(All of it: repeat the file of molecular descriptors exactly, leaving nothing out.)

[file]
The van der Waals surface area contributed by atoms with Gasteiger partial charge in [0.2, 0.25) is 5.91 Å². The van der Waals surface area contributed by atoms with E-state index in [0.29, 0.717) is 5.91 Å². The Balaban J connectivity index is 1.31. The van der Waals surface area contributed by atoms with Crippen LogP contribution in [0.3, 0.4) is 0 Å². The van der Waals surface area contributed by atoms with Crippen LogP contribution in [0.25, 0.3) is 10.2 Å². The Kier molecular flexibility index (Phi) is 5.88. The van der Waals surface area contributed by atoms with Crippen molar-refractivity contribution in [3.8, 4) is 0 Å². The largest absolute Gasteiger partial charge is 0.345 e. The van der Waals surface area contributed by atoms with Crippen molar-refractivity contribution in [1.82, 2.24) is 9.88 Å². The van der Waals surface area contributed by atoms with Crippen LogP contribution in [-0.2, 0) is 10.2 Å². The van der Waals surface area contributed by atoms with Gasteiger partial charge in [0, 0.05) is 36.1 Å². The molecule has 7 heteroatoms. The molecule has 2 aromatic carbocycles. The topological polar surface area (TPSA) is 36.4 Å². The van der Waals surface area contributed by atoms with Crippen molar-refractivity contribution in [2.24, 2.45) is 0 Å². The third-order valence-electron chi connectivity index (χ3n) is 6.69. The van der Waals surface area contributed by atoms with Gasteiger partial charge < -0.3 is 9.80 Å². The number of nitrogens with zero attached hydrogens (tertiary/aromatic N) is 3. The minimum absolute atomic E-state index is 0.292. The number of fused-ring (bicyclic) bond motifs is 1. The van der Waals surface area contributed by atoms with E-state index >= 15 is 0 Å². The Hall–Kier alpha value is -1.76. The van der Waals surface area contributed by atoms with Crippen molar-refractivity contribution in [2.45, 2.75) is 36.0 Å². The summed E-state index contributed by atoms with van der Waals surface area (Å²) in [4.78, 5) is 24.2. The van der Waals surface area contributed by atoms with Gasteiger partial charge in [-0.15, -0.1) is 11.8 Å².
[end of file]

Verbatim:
The van der Waals surface area contributed by atoms with Gasteiger partial charge in [0.2, 0.25) is 5.91 Å². The van der Waals surface area contributed by atoms with E-state index in [0.29, 0.717) is 5.91 Å². The Balaban J connectivity index is 1.31. The van der Waals surface area contributed by atoms with Crippen LogP contribution in [0.3, 0.4) is 0 Å². The van der Waals surface area contributed by atoms with Crippen LogP contribution in [0.25, 0.3) is 10.2 Å². The Kier molecular flexibility index (Phi) is 5.88. The van der Waals surface area contributed by atoms with Crippen molar-refractivity contribution in [3.8, 4) is 0 Å². The largest absolute Gasteiger partial charge is 0.345 e. The van der Waals surface area contributed by atoms with Crippen molar-refractivity contribution in [1.82, 2.24) is 9.88 Å². The van der Waals surface area contributed by atoms with Crippen LogP contribution in [-0.2, 0) is 10.2 Å². The van der Waals surface area contributed by atoms with Gasteiger partial charge in [0, 0.05) is 36.1 Å². The molecule has 7 heteroatoms. The molecule has 2 aromatic carbocycles. The topological polar surface area (TPSA) is 36.4 Å². The van der Waals surface area contributed by atoms with Crippen molar-refractivity contribution in [2.24, 2.45) is 0 Å². The third-order valence-electron chi connectivity index (χ3n) is 6.69. The van der Waals surface area contributed by atoms with Gasteiger partial charge < -0.3 is 9.80 Å². The number of nitrogens with zero attached hydrogens (tertiary/aromatic N) is 3. The minimum absolute atomic E-state index is 0.292. The number of fused-ring (bicyclic) bond motifs is 1. The van der Waals surface area contributed by atoms with E-state index >= 15 is 0 Å². The Hall–Kier alpha value is -1.76. The van der Waals surface area contributed by atoms with Crippen molar-refractivity contribution in [2.45, 2.75) is 36.0 Å². The summed E-state index contributed by atoms with van der Waals surface area (Å²) in [4.78, 5) is 24.2. The van der Waals surface area contributed by atoms with Gasteiger partial charge in [-0.15, -0.1) is 11.8 Å².